"Captain Marvel" is pacing just behind "Avengers: Infinity War" and "Black Panther" as the third top seller of all Marvel Cinematic Universe titles during that same time frame.
Strong presales of "Captain Marvel" tickets is a good sign for Disney, which owns Marvel Studios, as "Infinity War" and "Black Panther" collectively brought in more than $1.38 billion at the U.S. box office alone in 2018. Globally, the two films grossed more than $2.2 billion.
"'Captain Marvel' has a great '90s sci-fi vibe with a tone unlike any other Marvel movie," Erik Davis, managing editor at Fandango, said Thursday. "It's one of the most unique superhero origin stories we've ever seen. With surging advance ticket sales, thanks partially to the positive critics' reactions from this week's first screenings, it's clear that this 'Cap' has the right stuff when it comes to moviegoer appeal."
"Wonder Woman" was always going to be the benchmark for comparison when it came to the theatrical debut of "Captain Marvel." At the time of its release, "Wonder Woman" was the first female-led superhero film in more than a decade. It earned $103 million in its opening weekend, a feat "Captain Marvel" hopes to beat on March 8.
Analysts have predicted an opening weekend box-office haul of more than $100 million for "Captain Marvel," with some seeing the film taking in north of $120 million.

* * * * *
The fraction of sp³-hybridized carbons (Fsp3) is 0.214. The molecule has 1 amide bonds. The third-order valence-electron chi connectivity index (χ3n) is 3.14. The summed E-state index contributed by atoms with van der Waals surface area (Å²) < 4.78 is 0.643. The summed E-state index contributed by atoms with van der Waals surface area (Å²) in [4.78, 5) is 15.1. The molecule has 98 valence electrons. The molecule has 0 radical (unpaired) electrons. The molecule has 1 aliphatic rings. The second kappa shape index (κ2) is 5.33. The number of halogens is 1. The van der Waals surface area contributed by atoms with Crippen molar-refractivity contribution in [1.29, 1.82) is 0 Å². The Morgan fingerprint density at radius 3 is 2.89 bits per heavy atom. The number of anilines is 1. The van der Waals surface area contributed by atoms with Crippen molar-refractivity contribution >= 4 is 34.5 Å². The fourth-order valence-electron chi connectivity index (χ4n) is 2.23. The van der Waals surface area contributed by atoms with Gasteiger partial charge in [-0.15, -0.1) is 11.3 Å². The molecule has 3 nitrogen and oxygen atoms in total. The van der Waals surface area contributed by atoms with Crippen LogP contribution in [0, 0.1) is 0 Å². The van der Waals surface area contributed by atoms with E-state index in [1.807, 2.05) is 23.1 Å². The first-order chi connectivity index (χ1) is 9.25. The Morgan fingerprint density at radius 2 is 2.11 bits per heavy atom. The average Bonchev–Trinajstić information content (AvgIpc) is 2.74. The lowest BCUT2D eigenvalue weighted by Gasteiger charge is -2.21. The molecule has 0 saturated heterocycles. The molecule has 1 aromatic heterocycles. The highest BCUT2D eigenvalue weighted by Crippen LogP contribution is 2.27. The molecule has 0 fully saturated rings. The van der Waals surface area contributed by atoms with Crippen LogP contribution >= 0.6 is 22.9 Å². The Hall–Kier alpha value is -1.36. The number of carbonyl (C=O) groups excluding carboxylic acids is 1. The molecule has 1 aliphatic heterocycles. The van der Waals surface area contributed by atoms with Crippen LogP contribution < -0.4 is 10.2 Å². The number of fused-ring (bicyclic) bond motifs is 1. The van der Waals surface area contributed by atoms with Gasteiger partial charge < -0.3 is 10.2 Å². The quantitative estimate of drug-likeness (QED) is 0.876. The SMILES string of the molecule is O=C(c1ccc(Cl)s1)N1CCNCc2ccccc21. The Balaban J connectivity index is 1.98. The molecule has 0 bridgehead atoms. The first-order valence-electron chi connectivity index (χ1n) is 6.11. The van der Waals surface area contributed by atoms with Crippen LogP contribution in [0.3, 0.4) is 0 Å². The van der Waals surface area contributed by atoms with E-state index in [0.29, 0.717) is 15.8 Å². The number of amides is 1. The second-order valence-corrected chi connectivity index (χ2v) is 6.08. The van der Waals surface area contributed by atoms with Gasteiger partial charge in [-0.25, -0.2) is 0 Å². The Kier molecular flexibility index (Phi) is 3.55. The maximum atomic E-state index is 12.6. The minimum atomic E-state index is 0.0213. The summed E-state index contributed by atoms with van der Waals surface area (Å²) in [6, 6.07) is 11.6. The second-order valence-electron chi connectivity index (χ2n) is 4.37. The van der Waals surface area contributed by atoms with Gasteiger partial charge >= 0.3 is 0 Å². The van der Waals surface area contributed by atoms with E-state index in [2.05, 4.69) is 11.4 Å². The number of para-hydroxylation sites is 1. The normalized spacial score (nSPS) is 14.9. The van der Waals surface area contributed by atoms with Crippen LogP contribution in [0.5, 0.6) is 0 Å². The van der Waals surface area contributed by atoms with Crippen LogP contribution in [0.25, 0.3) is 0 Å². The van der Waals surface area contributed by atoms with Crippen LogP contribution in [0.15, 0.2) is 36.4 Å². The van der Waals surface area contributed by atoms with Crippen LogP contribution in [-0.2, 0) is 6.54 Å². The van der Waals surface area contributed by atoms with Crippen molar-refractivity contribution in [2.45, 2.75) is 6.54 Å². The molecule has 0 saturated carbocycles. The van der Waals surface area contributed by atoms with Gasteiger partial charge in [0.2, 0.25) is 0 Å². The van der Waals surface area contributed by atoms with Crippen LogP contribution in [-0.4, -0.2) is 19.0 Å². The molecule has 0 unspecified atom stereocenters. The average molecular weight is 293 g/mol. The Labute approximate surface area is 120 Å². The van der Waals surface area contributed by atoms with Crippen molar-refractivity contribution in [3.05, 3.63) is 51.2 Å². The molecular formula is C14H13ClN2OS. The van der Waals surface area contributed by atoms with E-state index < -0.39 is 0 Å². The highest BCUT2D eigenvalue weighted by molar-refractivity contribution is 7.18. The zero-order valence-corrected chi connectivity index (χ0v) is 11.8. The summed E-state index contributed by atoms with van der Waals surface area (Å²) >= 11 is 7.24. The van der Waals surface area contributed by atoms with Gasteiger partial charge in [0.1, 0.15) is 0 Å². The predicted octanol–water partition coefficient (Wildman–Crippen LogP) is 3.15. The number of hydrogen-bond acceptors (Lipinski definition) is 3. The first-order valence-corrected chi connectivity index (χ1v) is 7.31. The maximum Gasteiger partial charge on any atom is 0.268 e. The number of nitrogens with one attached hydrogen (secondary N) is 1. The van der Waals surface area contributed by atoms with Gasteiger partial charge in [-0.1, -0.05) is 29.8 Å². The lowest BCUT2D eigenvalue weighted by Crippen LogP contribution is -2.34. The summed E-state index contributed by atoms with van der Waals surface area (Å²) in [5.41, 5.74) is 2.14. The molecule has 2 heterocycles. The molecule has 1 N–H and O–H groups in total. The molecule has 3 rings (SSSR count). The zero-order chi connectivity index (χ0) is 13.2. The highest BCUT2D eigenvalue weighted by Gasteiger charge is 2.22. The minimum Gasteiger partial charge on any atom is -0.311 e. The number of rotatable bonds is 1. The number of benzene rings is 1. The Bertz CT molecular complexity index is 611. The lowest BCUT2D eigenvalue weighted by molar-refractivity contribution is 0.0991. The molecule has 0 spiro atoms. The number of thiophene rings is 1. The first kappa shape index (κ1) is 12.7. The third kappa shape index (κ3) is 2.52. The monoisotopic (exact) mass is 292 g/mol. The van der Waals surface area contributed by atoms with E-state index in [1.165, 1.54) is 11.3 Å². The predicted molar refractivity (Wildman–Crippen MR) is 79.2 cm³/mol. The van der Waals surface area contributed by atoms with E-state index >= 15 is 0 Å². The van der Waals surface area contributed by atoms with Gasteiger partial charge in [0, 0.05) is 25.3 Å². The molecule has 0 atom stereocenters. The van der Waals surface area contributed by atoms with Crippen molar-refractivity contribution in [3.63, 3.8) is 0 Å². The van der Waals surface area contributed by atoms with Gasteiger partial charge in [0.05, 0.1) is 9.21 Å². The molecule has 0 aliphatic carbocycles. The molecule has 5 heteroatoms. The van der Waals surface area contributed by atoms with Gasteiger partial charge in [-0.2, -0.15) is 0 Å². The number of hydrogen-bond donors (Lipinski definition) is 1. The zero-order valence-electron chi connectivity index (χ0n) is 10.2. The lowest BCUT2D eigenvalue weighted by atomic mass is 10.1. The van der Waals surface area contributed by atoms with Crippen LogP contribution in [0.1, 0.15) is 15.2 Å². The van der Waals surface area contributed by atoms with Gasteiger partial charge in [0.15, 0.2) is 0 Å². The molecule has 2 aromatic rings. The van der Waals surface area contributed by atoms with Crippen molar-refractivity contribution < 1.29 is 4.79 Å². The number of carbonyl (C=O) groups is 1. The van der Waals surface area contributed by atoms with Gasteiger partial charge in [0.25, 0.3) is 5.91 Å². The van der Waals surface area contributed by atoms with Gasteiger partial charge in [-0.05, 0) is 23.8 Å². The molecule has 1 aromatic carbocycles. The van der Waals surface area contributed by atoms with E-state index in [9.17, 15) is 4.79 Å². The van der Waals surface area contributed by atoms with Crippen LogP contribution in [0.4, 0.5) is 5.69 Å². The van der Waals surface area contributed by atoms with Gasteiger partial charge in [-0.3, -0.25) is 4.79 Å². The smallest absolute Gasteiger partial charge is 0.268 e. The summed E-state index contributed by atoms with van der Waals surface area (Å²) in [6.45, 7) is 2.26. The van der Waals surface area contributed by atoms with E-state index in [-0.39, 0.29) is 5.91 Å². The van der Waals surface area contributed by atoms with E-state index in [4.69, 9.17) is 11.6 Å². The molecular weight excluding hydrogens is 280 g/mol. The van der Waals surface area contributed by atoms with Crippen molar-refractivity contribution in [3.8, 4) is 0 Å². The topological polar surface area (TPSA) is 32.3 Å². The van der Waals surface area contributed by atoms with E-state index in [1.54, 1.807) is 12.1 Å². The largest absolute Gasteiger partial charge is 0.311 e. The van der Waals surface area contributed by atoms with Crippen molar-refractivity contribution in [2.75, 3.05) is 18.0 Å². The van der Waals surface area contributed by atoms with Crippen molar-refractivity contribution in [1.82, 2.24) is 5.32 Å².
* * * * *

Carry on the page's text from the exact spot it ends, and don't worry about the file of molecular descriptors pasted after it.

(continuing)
"Captain Marvel" arrives nearly a year after the cliffhanger ending to "Avengers: Infinity War" teased that the heroine is the most powerful superhero and the only one who could take on villain Thanos.
The reviews for the film, which is just two weeks away, have begun to trickle in but have yet to be translated into a Rotten Tomatoes score. Disney's marketing — a number of teaser trailers — and nearly a year of pent-up curiosity and anticipation seem to be enough to drive ticket sales.
The presale figure is particularly impressive considering Carol Danvers is a relatively unknown character to non-comic readers and won't be part of an already established ensemble such as the Avengers.
Disclosure: CNBC parent Comcast owns Fandango and Universal Pictures.